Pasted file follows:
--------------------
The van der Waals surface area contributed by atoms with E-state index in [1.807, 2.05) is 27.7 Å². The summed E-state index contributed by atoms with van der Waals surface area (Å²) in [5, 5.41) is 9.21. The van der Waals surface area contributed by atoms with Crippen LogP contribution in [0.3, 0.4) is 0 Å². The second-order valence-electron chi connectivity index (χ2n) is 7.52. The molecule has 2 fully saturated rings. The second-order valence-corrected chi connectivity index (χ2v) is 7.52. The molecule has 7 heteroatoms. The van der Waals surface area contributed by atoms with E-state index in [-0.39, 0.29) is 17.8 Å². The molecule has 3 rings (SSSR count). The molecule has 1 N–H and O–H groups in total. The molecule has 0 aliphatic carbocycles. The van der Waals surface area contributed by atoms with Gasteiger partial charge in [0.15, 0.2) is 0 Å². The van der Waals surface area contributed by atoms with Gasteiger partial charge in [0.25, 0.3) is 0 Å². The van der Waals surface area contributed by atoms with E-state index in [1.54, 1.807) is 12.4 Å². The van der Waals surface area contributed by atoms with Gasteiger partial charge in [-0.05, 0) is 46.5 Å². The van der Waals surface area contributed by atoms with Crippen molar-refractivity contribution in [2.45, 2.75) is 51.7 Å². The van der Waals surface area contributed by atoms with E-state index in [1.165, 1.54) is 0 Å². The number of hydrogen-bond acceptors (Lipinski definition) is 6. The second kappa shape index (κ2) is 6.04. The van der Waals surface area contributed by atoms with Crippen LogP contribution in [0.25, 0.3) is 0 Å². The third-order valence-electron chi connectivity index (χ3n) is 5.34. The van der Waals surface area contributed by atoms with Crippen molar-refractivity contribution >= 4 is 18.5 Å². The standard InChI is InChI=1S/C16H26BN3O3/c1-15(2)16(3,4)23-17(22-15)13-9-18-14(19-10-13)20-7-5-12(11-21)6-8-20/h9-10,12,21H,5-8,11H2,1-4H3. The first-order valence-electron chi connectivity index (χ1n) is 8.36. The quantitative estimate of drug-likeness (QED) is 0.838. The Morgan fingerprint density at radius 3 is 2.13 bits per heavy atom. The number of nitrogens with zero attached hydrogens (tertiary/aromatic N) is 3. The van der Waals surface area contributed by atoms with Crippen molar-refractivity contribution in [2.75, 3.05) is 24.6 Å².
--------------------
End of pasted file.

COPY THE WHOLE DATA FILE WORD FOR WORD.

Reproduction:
The van der Waals surface area contributed by atoms with E-state index in [1.807, 2.05) is 27.7 Å². The summed E-state index contributed by atoms with van der Waals surface area (Å²) in [5, 5.41) is 9.21. The van der Waals surface area contributed by atoms with Crippen LogP contribution in [0.3, 0.4) is 0 Å². The second-order valence-electron chi connectivity index (χ2n) is 7.52. The molecule has 2 fully saturated rings. The second-order valence-corrected chi connectivity index (χ2v) is 7.52. The molecule has 7 heteroatoms. The van der Waals surface area contributed by atoms with E-state index in [-0.39, 0.29) is 17.8 Å². The molecule has 3 rings (SSSR count). The molecule has 1 N–H and O–H groups in total. The molecule has 0 aliphatic carbocycles. The van der Waals surface area contributed by atoms with Gasteiger partial charge in [0.15, 0.2) is 0 Å². The van der Waals surface area contributed by atoms with Gasteiger partial charge in [0.25, 0.3) is 0 Å². The van der Waals surface area contributed by atoms with E-state index in [1.54, 1.807) is 12.4 Å². The van der Waals surface area contributed by atoms with Gasteiger partial charge in [-0.05, 0) is 46.5 Å². The van der Waals surface area contributed by atoms with Crippen molar-refractivity contribution in [2.45, 2.75) is 51.7 Å². The van der Waals surface area contributed by atoms with E-state index in [1.165, 1.54) is 0 Å². The number of hydrogen-bond acceptors (Lipinski definition) is 6. The second kappa shape index (κ2) is 6.04. The van der Waals surface area contributed by atoms with Crippen LogP contribution in [0.25, 0.3) is 0 Å². The third-order valence-electron chi connectivity index (χ3n) is 5.34. The van der Waals surface area contributed by atoms with Crippen molar-refractivity contribution >= 4 is 18.5 Å². The standard InChI is InChI=1S/C16H26BN3O3/c1-15(2)16(3,4)23-17(22-15)13-9-18-14(19-10-13)20-7-5-12(11-21)6-8-20/h9-10,12,21H,5-8,11H2,1-4H3. The first-order valence-electron chi connectivity index (χ1n) is 8.36. The quantitative estimate of drug-likeness (QED) is 0.838. The Morgan fingerprint density at radius 3 is 2.13 bits per heavy atom. The number of nitrogens with zero attached hydrogens (tertiary/aromatic N) is 3. The van der Waals surface area contributed by atoms with Crippen molar-refractivity contribution in [2.75, 3.05) is 24.6 Å².